The following is not medical advice. It is merely my own experience from having to deal with heart, circulation, and anxiety problems.
In 2004, I shattered my left ankle. The lack of use of my left leg and the resulting pain from arthritis prevented me from doing the amount of physical work I used to do. For three years after my injury, the lack of work did not affect me much. But in the fall of 2007, after a particularly hot summer and much less exercise, my blood pressure started rising. The media, friends, and neighbors all seemed to support the idea of drinking a glass of wine every evening to lower blood pressure. I drank very little wine, and only two glasses of beer all my life. I checked my blood pressure before drinking the wine and afterward. Sure enough, drinking a glass of wine lowered my blood pressure to a healthy level.
However, the following night my blood pressure was even higher than the previous night, before I drank any wine. After drinking another glass of wine, my blood pressure dropped to normal level again. This process repeated; with each night my blood pressure kept going higher than the previous. After one week, I could see where this was going and stopped drinking the wine. However, my blood pressure continued to rise each following evening. Within a few days I reached a point where my arteries would have the sensation of exploding just as I was drifting off to sleep. After the third “explosion,” I went to the emergency room at the hospital where I was given a prescription for HCTZ blood pressure medication.
The HCTZ brought my blood pressure down to an acceptable level. At the same time as starting HCTZ, I started reevaluating all the herbs, food, and beverages I had been consuming up until then. I also located foods and electromagnetic devices around my house that affected my arteries. After eliminating things that contribute to high blood pressure, I began drinking dandelion and hawthorn teas. I also began doing some light exercises. After a week, I was able to stop taking the HCTZ and rely solely on the teas and light exercise. My blood pressure settled at a perfect 120/80 for a couple months.
In the middle of December, I went to a Mexican food restaurant and had a delicious dinner and margarita. I love the taste of the salt on the rim while sipping. My blood pressure increased to pre hypertension level, but I did not give it much concern. Two days later I ate a large order of fast food french fries, an eggnog shake, and later had a hand full of candy coated chocolate nuts. That night I was in the emergency room, again, for soaring high blood pressure. This time I had pain in my chest and felt panicky. I was watched for a while and then sent home. Two days later, on Christmas eve, I was in the emergency room again with chest pains. I also had high blood pressure in my left arm, but normal blood pressure in my right arm. I panicked even more because I thought maybe I had a serious artery weakness near my heart.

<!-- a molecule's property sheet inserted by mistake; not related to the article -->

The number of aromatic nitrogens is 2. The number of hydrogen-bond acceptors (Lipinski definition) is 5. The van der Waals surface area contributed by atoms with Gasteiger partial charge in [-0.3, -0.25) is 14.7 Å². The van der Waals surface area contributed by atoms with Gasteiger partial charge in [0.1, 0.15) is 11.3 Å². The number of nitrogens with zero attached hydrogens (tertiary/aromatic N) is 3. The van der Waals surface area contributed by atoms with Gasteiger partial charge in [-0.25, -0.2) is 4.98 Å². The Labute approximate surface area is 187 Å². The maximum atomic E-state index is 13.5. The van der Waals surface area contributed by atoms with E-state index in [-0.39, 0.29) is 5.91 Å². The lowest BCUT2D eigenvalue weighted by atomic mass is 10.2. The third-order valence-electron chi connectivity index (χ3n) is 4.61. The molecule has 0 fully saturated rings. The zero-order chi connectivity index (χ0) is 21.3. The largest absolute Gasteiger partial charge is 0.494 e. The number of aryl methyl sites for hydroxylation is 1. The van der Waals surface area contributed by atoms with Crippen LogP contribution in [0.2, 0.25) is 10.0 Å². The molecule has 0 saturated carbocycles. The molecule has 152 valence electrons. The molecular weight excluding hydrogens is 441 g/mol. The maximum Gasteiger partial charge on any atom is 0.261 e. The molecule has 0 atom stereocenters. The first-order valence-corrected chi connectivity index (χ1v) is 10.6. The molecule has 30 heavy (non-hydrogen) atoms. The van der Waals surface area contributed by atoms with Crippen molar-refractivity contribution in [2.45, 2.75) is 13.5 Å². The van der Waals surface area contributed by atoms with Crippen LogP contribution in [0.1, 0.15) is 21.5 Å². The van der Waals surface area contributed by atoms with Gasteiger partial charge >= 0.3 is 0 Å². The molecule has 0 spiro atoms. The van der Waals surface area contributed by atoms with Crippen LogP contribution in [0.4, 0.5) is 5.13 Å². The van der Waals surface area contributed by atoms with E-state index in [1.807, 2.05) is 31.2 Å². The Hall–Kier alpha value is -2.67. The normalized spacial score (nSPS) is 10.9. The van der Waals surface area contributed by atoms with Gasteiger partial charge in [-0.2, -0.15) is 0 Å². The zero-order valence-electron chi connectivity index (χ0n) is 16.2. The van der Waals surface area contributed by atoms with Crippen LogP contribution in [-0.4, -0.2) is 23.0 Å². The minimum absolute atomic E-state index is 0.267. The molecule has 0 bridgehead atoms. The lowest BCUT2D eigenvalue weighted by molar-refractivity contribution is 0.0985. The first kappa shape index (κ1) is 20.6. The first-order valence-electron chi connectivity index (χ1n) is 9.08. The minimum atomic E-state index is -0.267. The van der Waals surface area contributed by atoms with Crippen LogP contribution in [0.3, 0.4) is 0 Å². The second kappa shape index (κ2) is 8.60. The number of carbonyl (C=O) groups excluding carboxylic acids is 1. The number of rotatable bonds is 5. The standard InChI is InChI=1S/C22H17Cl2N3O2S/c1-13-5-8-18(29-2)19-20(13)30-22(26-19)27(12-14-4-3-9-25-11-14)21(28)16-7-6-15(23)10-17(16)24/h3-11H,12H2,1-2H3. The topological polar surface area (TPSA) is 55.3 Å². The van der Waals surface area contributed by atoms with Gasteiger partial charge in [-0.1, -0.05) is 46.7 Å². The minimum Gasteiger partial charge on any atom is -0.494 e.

The doctor ordered a CAT scan, but my heart and arteries were in very good condition. He told me I had “anxiety” and needed to learn to relax. I was also given a prescription for Xanax. This was the turning point for me. I had reached a point where I had developed full blown panic attacks and was losing control of my mind and body. Since then, I stopped measuring my own blood pressure. In this case it seemed the right thing to do since I had just had a CAT scan that verified my heart and arteries were in good condition. It was the stress I had built up over the years that was driving my blood pressure. Just by thinking about measuring my blood pressure, I was subconsciously driving it up.
The morning after being diagnosed with anxiety, I woke up in a good mood and feeling fine. Then I sat at the Internet and tried to respond to a scientific discussion and my panic attack started before I could finish the email. I tried various light exercises to get the panic down, but eventually it got the better of me. I took a Xanax. Just after I took the Xanax, it occurred to me to walk on the treadmill. The first six minutes on the treadmill were panicky and I felt fear. But after six minutes my heart, arteries, lungs, and brain all started working synchronously and I started feeling normal again. This was when I realized that anxiety is only what the disorder looks like from the outside. From the inside, anxiety is really a disharmony of the organs. After years of stress, lack of exercise, and lack of adequate nutrition, my organs were losing touch with each other. The change was more than psychological and had developed into a physiological problem.
There is an important message here. Just as it is prejudiced and bigoted to look upon someone’s race or gender, it is prejudiced and bigoted to describe someone’s condition as merely “anxiety.” The word would not be so bad if there were not such a clear stigma applied to it, which implies the person with anxiety has mental problems. It is true the condition of disharmonious organs is caused from mental stress, and it is true the solution lies in releasing the mental stress, however the condition itself has become part of the individual’s physical condition. The disorder itself is physical. To treat the disorder requires both a physical and mental understanding. If the patient is seeking someone else to be a healer, this understanding is needed by both the patient and the healer.
I chose to heal myself. My poverty helped me with that choice. What I am sharing below are my personal experiences in dealing with disharmonious organs (anxiety) and panic attacks. Keep in mind my age (47), gender (male), that I live alone, and that I have a good sense of self-discipline. You may need to question whether these techniques will work for you, or not, based upon your own situation.